August 23, 2014
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Pain Management

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Dysmenorrhea



The Facts on Dysmenorrhea

Dysmenorrhea can be literally translated as "difficult monthly flow." Although it's normal for most women to have mild abdominal cramps on the first day or two of their period, about 10% of women experience severe pain.

There are two types of dysmenorrhea:

  • Primary dysmenorrhea is menstrual pain that's not a symptom of an underlying gynecologic disorder but is related to the normal process of menstruation. Primary dysmenorrhea is the most common type of dysmenorrhea, affecting more than 50% of women, and quite severe in about 15%. Primary dysmenorrhea is more likely to affect girls during adolescence. Fortunately for many women, the problem eases as they mature, particularly after a pregnancy. Although it may be painful and sometimes debilitating for brief periods of time, it is not harmful.
  • Secondary dysmenorrhea is menstrual pain that is generally related to some kind of gynecologic disorder. Most of these disorders can be easily treated with medications or surgery. Secondary dysmenorrhea is more likely to affect women during adulthood.

Causes of Dysmenorrhea

Primary dysmenorrhea is thought to be caused by excessive levels of prostaglandins, hormones that make your uterus contract during menstruation and childbirth. Its pain probably results from contractions of your uterus that occur when the blood supply to its lining (endometrium) is reduced.

Usually, the pain will happen only during menstrual cycles in which an egg is released. The pain may progressively become worse as endometrial tissue shed during a menstrual period passes through the cervix, particularly when the cervical canal is narrow.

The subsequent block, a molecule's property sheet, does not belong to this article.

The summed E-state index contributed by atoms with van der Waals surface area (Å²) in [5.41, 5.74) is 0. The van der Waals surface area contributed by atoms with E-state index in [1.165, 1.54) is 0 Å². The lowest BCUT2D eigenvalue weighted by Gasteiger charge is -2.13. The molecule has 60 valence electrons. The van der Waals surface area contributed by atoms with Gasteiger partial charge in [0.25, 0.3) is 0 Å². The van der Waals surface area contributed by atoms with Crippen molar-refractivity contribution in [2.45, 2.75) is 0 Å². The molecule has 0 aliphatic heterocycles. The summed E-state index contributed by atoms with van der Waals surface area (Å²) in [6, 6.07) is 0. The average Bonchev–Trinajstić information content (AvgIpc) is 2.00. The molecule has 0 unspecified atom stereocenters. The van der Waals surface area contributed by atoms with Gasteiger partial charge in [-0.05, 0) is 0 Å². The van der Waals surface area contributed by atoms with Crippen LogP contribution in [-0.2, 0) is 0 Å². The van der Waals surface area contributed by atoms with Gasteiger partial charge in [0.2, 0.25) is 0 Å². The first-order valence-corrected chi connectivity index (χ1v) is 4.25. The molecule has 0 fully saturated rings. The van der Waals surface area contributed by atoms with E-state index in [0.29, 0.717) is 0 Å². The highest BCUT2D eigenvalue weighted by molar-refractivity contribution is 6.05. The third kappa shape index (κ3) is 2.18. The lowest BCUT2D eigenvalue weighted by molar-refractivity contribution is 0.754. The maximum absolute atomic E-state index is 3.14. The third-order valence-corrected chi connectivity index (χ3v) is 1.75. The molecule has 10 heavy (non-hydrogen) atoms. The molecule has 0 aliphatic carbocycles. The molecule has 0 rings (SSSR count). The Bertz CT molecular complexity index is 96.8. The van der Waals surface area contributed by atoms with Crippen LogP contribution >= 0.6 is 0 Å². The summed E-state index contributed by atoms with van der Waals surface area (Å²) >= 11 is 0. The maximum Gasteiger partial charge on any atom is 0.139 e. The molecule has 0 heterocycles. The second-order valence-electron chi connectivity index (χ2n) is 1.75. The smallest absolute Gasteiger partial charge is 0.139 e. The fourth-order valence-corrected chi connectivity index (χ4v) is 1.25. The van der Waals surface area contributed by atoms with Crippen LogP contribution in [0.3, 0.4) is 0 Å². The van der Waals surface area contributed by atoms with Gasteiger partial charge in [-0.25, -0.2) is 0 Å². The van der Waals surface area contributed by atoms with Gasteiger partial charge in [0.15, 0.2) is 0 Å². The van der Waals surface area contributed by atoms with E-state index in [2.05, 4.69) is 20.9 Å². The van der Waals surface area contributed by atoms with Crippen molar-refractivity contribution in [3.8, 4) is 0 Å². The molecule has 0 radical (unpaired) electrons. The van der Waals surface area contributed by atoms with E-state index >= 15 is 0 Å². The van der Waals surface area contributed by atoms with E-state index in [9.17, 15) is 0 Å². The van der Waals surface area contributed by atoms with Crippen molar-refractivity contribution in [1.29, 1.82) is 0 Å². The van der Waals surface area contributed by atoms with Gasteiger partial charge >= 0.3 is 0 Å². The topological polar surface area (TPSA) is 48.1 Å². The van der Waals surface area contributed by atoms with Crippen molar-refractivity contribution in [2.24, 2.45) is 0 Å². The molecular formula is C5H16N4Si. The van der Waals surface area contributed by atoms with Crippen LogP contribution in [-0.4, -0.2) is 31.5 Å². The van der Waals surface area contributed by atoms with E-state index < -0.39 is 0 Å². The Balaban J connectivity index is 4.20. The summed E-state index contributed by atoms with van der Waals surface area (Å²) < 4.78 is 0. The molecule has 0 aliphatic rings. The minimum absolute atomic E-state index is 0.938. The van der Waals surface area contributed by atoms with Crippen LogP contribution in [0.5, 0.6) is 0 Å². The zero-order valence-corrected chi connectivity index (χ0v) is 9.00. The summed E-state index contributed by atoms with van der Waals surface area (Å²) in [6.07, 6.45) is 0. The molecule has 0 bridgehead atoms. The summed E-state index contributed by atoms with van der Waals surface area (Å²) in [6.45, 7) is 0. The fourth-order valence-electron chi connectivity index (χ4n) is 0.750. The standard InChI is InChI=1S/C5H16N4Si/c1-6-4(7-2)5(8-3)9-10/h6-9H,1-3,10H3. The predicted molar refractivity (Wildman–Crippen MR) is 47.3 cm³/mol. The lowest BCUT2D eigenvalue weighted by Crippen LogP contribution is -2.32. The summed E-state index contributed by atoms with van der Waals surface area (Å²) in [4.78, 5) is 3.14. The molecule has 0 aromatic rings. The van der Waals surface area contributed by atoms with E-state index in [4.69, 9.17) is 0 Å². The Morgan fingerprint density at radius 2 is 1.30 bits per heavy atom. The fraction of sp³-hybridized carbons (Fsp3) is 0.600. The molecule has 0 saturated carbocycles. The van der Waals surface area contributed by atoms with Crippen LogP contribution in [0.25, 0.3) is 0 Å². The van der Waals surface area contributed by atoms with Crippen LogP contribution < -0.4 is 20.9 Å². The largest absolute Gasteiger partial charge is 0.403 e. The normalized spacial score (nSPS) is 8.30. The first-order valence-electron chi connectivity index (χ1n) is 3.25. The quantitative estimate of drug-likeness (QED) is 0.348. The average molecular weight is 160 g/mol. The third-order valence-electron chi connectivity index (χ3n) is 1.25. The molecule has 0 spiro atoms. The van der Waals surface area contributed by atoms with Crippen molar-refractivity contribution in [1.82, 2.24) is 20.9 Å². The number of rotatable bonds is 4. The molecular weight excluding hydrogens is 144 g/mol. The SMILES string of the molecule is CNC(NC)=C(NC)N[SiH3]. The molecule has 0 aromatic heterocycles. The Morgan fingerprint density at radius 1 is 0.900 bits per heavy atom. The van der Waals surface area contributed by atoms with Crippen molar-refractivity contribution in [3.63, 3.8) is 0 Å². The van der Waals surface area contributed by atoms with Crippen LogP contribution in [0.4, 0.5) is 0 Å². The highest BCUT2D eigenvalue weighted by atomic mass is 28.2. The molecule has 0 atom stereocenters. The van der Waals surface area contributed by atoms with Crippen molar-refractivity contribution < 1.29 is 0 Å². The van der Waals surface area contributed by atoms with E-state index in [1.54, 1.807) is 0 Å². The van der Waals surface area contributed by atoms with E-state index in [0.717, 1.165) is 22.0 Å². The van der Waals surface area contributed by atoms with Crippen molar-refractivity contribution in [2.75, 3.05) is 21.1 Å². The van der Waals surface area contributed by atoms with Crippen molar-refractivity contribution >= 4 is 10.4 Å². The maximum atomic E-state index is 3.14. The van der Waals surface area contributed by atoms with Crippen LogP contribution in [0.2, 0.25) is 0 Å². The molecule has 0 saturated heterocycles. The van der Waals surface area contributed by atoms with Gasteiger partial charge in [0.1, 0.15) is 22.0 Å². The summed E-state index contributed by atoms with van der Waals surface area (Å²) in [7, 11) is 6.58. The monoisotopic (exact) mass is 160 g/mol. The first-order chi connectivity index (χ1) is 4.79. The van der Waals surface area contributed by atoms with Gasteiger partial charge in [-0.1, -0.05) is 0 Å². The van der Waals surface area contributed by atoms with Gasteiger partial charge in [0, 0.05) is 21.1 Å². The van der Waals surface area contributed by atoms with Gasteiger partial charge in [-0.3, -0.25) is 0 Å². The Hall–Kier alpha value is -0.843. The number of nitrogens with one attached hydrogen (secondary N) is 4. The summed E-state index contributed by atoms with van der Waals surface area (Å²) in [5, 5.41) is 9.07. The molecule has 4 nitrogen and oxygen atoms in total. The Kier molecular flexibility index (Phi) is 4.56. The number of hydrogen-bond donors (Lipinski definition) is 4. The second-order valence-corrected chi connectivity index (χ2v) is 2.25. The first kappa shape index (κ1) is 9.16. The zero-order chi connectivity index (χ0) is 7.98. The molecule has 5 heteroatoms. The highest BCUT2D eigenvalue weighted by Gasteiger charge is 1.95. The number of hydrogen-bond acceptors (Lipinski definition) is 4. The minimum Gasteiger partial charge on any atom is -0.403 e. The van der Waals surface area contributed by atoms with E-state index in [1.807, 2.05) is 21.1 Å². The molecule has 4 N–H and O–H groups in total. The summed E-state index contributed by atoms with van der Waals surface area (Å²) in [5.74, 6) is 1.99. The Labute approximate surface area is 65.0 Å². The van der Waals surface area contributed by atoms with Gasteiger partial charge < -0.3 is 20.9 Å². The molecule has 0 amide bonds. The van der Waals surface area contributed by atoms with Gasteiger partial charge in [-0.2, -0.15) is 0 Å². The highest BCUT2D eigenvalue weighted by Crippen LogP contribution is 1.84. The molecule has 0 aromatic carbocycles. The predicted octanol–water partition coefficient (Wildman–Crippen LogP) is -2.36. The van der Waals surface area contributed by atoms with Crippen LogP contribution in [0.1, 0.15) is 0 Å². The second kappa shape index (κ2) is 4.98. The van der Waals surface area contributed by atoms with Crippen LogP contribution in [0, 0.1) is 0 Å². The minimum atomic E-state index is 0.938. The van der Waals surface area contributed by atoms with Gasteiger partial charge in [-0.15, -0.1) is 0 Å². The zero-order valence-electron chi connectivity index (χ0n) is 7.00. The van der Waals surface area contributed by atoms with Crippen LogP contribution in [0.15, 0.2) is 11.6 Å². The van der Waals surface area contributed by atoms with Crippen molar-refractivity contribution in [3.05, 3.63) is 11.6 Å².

Other factors that may make the pain of primary dysmenorrhea even worse include a uterus that tilts backward (retroverted uterus) instead of forward, lack of exercise, and psychological or social stress.

Secondary dysmenorrhea may be caused by a number of conditions, including:

  • fibroids - benign tumours that develop within the uterine wall or are attached to it
  • adenomyosis - the tissue that lines the uterus (called the endometrium) begins to grow within its muscular walls
  • a sexually transmitted infection (STI)
  • endometriosis - fragments of the endometrial lining that are found on other pelvic organs
  • pelvic inflammatory disease (PID), which is primarily an infection of the fallopian tubes, but can also affect the ovaries, uterus, and cervix
  • an ovarian cyst or tumour
  • the use of an intrauterine device (IUD), a birth control method




Symptoms and Complications of Dysmenorrhea

The main symptom of dysmenorrhea is pain. It occurs in your lower abdomen during menstruation and may also be felt in your hips, lower back, or thighs. Other symptoms may include nausea, vomiting, diarrhea, lightheadedness, or general achiness.

For most women, the pain usually starts shortly before or during their menstrual period, peaks after 24 hours, and subsides after 2 to 3 days. Sometimes clots or pieces of bloody tissue from the lining of the uterus are expelled from the uterus, causing pain.

Dysmenorrhea pain may be spasmodic (sharp pelvic cramps at the start of menstrual flow) or congestive (deep, dull ache). The symptoms of secondary dysmenorrhea often start sooner in the menstrual cycle than those of primary dysmenorrhea, and usually last longer.

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